7 reasons why birth rates keep decreasing in Japan (from a Japanese mom’s perspective)

Japan’s birth rate has decreased to a point that it will not be able to support its own country in the future. Why? Japan seems to be a rich country with everything you need, with education, food, health etc.

Then why are families deciding not to have kids? Why are families having only one or two children instead of three or more?

As a Japanese mom raising two kids, here is my view.

Terrible working environment

I think this is becoming a well-known issue in the world. Japan’s working environment is terrible, to be honest, and I must say that this is one of the biggest reasons why Japanese people are not having many babies. How terrible is it? Well, image leaving home at 7:00 am, commute on the jammed train for 1 hour, start work at 8:30, work until 21:00 and get on the train for an hour again, and finally arrive back home at 22:00? And this is every day!! And you can never have a paid holiday either. Please don’t think this is a rare type of situation, because it certainly is not. This is average for an office working man.

Meanwhile, the wife will be at home taking care of the baby alone with no support at all. In this environment, how can a family have multiple kids?

Decreasing family income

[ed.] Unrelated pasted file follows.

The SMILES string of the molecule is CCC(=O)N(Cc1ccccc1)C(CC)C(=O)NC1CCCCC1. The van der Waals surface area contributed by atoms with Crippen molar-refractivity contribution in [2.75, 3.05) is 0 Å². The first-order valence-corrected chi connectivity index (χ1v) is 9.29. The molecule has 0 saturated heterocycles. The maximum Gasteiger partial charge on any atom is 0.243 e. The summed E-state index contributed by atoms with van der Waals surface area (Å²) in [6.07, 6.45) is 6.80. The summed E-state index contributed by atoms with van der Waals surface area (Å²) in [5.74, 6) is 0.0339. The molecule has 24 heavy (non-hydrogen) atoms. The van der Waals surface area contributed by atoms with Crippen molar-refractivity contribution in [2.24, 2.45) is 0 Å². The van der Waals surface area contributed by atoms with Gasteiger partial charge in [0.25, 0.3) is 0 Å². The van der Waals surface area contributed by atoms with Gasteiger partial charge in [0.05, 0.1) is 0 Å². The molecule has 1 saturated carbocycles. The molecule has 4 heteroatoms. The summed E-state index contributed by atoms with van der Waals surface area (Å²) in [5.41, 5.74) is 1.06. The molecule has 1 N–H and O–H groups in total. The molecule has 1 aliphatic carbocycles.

If terrible working environment isn’t bad enough, let’s look at income. Salary for a typical office worker has decreased in the past years, and many families simply cannot afford multiple kids. It costs money to raise kids. You need to buy new things, get a car, a bigger house, more food, school supplies, save for university… but if the family only receives so much, it makes sense for a family to give up having one more child. Many families want their kids to succeed, and without money, that is difficult.

Increasing working mothers

Because the income of fathers is so low, many mothers have to work outside. Sure, it is great that women get a chance to work. But this is different from working-in-the-field-of-interest-to-make-your-life-happier. It’s not. I will write about this in a different post, but women’s working environment is as worse as men’s. Many women have no choice but to work part-time with low wages.

And if mothers are at work and the father is always late coming home, who is going to take care of children after school? Who is going to prepare children’s lunches? Who is going to attend PTA conferences? Who is going to stay home and take care of a sick child? All of this is becoming a heavy burden for Japanese mothers.

Fathers and mothers cannot leave work

This is related to the terrible working environment. In Japan, is basically unacceptable for a father to leave work for ‘unnecessary reasons’. And this unnecessary reason includes taking care of a sick child or a paternal leave or a family vacation or attending your child’s field trip. “I want to spend more time with my child” is inappropriate in Japan.

So, who has to do all this instead? Of course the mother. So if the mother is working, she needs to leave work all the time. And the difficulty for leaving work is no different for a mother. A mom will have to repeat “I’m really sorry” to her coworkers to leave for a sick child. In some cases, coworkers will be unhappy because extra work load will come to them. And if a mother leaves work so often, she will lose her chance to get a raise because the boss will think she is not motivated.